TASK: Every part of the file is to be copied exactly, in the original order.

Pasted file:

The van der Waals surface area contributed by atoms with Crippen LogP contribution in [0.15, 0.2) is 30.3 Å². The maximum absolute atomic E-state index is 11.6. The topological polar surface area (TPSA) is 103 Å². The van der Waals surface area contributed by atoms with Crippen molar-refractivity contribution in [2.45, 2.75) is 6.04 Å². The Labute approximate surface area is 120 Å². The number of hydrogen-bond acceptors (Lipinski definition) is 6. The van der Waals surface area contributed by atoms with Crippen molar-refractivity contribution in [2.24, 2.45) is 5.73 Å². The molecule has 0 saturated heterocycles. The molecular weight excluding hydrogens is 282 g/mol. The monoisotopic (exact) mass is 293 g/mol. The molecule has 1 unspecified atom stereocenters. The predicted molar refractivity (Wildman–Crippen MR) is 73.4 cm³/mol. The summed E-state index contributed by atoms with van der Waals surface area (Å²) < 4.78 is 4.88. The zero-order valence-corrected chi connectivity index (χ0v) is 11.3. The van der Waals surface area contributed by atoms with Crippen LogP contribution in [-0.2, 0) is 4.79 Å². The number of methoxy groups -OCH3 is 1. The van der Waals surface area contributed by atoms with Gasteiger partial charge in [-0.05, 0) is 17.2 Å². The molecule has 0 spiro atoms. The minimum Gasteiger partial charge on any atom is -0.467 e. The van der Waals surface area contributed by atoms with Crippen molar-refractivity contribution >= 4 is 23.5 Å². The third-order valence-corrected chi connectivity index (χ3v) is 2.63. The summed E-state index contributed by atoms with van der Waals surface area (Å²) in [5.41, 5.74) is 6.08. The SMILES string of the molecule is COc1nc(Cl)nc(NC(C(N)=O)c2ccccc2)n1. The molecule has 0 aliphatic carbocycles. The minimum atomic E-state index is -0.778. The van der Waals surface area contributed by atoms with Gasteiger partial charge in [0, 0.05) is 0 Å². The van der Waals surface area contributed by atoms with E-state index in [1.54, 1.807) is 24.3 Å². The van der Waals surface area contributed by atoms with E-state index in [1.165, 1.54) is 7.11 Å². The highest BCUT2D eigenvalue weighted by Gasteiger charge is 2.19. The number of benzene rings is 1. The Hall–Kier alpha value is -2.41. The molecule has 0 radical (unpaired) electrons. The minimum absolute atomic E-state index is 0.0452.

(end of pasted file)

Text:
The van der Waals surface area contributed by atoms with Crippen LogP contribution in [0.15, 0.2) is 30.3 Å². The maximum absolute atomic E-state index is 11.6. The topological polar surface area (TPSA) is 103 Å². The van der Waals surface area contributed by atoms with Crippen molar-refractivity contribution in [2.45, 2.75) is 6.04 Å². The Labute approximate surface area is 120 Å². The number of hydrogen-bond acceptors (Lipinski definition) is 6. The van der Waals surface area contributed by atoms with Crippen molar-refractivity contribution in [2.24, 2.45) is 5.73 Å². The molecule has 0 saturated heterocycles. The molecular weight excluding hydrogens is 282 g/mol. The monoisotopic (exact) mass is 293 g/mol. The molecule has 1 unspecified atom stereocenters. The predicted molar refractivity (Wildman–Crippen MR) is 73.4 cm³/mol. The summed E-state index contributed by atoms with van der Waals surface area (Å²) < 4.78 is 4.88. The zero-order valence-corrected chi connectivity index (χ0v) is 11.3. The van der Waals surface area contributed by atoms with Crippen LogP contribution in [-0.2, 0) is 4.79 Å². The number of methoxy groups -OCH3 is 1. The van der Waals surface area contributed by atoms with Gasteiger partial charge in [-0.05, 0) is 17.2 Å². The molecule has 0 spiro atoms. The minimum Gasteiger partial charge on any atom is -0.467 e. The van der Waals surface area contributed by atoms with Crippen molar-refractivity contribution >= 4 is 23.5 Å². The third-order valence-corrected chi connectivity index (χ3v) is 2.63. The summed E-state index contributed by atoms with van der Waals surface area (Å²) in [5.41, 5.74) is 6.08. The SMILES string of the molecule is COc1nc(Cl)nc(NC(C(N)=O)c2ccccc2)n1. The molecule has 0 aliphatic carbocycles. The minimum atomic E-state index is -0.778. The van der Waals surface area contributed by atoms with Gasteiger partial charge in [0, 0.05) is 0 Å². The van der Waals surface area contributed by atoms with E-state index in [1.54, 1.807) is 24.3 Å². The van der Waals surface area contributed by atoms with E-state index in [1.165, 1.54) is 7.11 Å². The highest BCUT2D eigenvalue weighted by Gasteiger charge is 2.19. The number of benzene rings is 1. The Hall–Kier alpha value is -2.41. The molecule has 0 radical (unpaired) electrons. The minimum absolute atomic E-state index is 0.0452.